t’s a long way from where I grew up in Karachi, Pakistan, to the dining room in Vice President Joe Biden’s home at the Naval Observatory in Washington, D.C. Yet that’s where I found myself one day last December, along with a handful of other cancer specialists. We had been invited to offer our perspectives on the current cancer landscape, which contributed to shaping the “cancer moonshot.” I’m convinced that my perspective on medicine as an immigrant is what ultimately got me to the table.
Early in my career as an oncologist at Roswell Park Cancer Institute in Buffalo, N.Y., I treated a woman who was terminally ill with acute myeloid leukemia (AML). As her disease progressed, I watched her struggle to write letters for her 2-year-old twin daughters. She wanted them to read a letter from her on each of their birthdays until they turned 21. She died before she got to the ones for their 13th birthday.
That experience nearly broke my heart. It also suddenly clarified the purpose of my career. I realized that we needed a more comprehensive understanding of her disease. I needed to learn how pre-leukemia develops into leukemia, how it continues to evolve, and how it can be treated.
Had I received my scientific training in the United States, my immediate instinct probably would have been to develop a sophisticated mouse model to work on each of those steps. But because I was educated in Pakistan, I thought about taking a simpler approach — examining the cells of patients with myelodysplastic syndromes (MDS), an early-stage version of leukemia.
So I began banking the blood and bone marrow cells of MDS patients at every encounter and following them as they progressed to leukemia. I also saved their normal cells to serve as germ-line controls. Thus began the MDS-AML Tissue Repository. Since 1984, it has banked some 60,000 samples from thousands of patients. The repository is backed by a state-of-the-art computerized data bank that is the ultimate in one-click efficiency. I can safely say that no more than a handful of patients in all those years turned down my request to donate their cells for research purposes.
This repository has helped my colleagues and me define the molecular and genetic milestones that must be covered for pre-leukemia cells to cross over into leukemia cells. It will also help us define potential therapeutic targets that could be used to intercept the disease before it is too late. This work will likely apply to the evolution of other cancers as well.
Cancer is slated to become the leading cause of death in the coming decade, with 1 in 2 men and 1 in 3 women suffering from the disease at some point in their lives. Over the next 10 years, the number of new cancer cases in the United States will increase by 42 percent, and the number of cancer survivors will rise from 15.5 million to 20.3 million. During the same period, the number of oncologists will increase by only 28 percent. Many of the new doctors will be immigrants.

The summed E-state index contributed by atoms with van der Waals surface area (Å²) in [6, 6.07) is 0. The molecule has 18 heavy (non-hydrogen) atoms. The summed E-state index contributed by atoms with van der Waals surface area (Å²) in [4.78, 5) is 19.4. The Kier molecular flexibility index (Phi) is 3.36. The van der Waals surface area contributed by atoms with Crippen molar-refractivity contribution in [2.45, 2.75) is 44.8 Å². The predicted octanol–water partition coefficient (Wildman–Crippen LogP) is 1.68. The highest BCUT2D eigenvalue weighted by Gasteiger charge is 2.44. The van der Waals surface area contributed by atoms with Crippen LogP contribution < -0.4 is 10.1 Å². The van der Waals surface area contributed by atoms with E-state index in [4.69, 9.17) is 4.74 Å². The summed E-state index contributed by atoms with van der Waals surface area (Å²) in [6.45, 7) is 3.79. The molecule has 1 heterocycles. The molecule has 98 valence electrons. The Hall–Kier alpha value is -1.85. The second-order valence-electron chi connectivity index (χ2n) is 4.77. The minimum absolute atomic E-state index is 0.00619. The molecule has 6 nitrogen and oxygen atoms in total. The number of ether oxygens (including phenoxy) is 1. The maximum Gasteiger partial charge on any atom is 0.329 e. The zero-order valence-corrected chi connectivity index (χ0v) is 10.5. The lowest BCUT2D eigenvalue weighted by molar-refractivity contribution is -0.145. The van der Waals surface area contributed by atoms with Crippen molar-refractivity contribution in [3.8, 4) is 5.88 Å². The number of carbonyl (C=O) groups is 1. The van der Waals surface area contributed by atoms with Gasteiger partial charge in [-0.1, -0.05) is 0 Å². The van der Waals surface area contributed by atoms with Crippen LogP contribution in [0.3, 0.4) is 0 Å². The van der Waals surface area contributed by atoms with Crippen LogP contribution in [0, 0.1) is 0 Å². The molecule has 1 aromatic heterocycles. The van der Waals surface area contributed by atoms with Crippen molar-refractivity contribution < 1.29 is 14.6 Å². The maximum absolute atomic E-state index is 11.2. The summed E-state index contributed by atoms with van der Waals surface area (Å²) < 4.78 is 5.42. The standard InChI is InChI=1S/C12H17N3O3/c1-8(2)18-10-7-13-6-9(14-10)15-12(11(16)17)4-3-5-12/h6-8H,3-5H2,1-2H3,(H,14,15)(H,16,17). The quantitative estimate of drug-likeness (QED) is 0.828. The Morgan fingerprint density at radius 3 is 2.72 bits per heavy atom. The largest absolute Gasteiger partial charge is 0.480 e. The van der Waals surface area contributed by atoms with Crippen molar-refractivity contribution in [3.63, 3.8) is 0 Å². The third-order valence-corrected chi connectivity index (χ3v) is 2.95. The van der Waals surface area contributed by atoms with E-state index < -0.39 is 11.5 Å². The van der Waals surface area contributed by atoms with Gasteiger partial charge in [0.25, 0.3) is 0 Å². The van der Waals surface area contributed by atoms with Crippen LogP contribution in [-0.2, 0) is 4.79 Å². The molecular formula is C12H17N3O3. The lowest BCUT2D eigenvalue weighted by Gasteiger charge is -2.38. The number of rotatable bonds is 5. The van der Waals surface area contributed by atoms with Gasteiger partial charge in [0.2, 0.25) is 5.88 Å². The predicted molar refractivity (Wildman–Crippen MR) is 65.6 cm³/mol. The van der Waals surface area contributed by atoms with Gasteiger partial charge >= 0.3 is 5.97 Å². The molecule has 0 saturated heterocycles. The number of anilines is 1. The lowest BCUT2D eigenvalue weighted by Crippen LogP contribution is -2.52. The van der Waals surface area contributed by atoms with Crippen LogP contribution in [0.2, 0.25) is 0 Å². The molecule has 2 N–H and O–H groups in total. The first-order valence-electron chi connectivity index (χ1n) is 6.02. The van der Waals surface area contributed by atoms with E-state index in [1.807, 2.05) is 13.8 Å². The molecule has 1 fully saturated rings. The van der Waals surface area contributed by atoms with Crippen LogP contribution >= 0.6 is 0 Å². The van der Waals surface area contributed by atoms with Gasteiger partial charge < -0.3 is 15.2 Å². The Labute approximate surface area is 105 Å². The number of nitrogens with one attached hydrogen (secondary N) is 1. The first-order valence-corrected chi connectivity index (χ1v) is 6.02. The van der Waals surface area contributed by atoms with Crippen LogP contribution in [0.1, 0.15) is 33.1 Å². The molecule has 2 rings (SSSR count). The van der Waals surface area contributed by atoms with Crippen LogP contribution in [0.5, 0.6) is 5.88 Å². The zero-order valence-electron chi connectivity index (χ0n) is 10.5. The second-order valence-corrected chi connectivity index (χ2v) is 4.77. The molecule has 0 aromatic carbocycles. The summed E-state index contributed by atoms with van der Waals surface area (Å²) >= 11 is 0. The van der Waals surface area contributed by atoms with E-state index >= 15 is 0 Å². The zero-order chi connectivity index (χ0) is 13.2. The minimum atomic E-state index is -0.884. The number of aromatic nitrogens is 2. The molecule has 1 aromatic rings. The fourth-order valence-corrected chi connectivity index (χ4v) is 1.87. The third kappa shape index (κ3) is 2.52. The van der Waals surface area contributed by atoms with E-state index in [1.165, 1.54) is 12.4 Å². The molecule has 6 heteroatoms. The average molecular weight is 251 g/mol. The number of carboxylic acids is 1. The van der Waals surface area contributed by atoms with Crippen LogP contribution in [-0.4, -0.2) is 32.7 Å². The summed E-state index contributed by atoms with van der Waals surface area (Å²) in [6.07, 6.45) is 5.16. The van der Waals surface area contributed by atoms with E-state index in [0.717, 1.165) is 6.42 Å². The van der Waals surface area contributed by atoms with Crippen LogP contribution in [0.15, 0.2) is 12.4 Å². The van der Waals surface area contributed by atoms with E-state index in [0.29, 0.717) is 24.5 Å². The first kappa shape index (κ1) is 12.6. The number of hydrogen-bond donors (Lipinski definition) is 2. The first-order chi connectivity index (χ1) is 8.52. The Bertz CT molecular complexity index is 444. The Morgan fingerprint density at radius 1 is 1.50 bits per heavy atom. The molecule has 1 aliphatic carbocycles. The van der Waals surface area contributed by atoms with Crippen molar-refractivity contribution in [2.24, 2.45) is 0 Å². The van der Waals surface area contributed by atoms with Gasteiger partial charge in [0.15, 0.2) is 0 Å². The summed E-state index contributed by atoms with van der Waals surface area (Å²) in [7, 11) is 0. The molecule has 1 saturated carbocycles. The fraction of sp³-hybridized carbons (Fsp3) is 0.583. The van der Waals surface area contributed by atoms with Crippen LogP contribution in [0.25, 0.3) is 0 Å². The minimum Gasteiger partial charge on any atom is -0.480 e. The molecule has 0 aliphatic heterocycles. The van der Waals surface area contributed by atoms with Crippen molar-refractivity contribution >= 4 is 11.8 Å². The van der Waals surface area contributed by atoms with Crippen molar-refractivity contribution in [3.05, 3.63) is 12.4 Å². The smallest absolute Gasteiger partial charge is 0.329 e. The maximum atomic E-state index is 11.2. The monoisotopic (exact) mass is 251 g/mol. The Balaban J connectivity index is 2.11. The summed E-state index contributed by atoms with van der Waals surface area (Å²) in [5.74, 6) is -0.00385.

The leader of the group gathered at Vice President Biden’s home that day was another immigrant, Dr. Patrick Soon Shiong, a South African-born, Chinese-American surgical oncologist. He developed a way to transplant human islet cells to treat type 1 diabetes, performed the world’s first encapsulated human-to-human and pig-to-human islet transplants, and the first full pancreas transplant on the West Coast. Thanks to this immigrant’s development of the drug Abraxane, the first FDA-approved chemotherapy agent based on nanotechnology, the lives of thousands of patients with breast, pancreatic, and lung cancers are being prolonged.
Many immigrants have brought their unique talents to serve their new country by fighting cancer as healers and researchers. A 2013 study by the National Foundation for American Policy found that 42 percent of the researchers at the top seven cancer research centers across the country were foreign born. According to a recent study published by George Mason University, immigrants make up 28 percent of all physicians and surgeons in this country.
My parents chose to live in Pakistan but encouraged all seven of their children to emigrate to the United States in search of higher education. We were brought up to believe that it would equip us with the means of contributing to the knowledge of this world. My parents were deeply moved by the welcome their children received in their new homeland, a place where merit was recognized and rewarded regardless of race or color or religion.
My older brother is a cardiac surgeon, my older sister trained as a pediatric oncologist, and my younger sister is a radiologist and breast imaging expert. Another sister has a PhD in international relations, a brother is a professor of aerospace engineering, and my youngest brother is an electrical engineer.
We are Muslims, we are immigrants, and we are enriching, prolonging, and saving American lives. We are just seven of the many immigrants, from many lands, of many faiths, who are — and have always been — an essential part of America’s strength. We are hard workers, people with big ideas and big dreams, believers in this great country and our shared responsibility to make it even better for all of us.
Closing America’s door to immigrants will never be the answer to the challenges we face. Instead, America needs to bring in the best minds — and the most minds — to fight cancer and solve other seminal issues of our times.
Azra Raza, MD, is a medical oncologist at NewYork-Presbyterian/Columbia University Medical Center, director of the MDS Center at Columbia University, and professor of medicine at Columbia University Medical Center.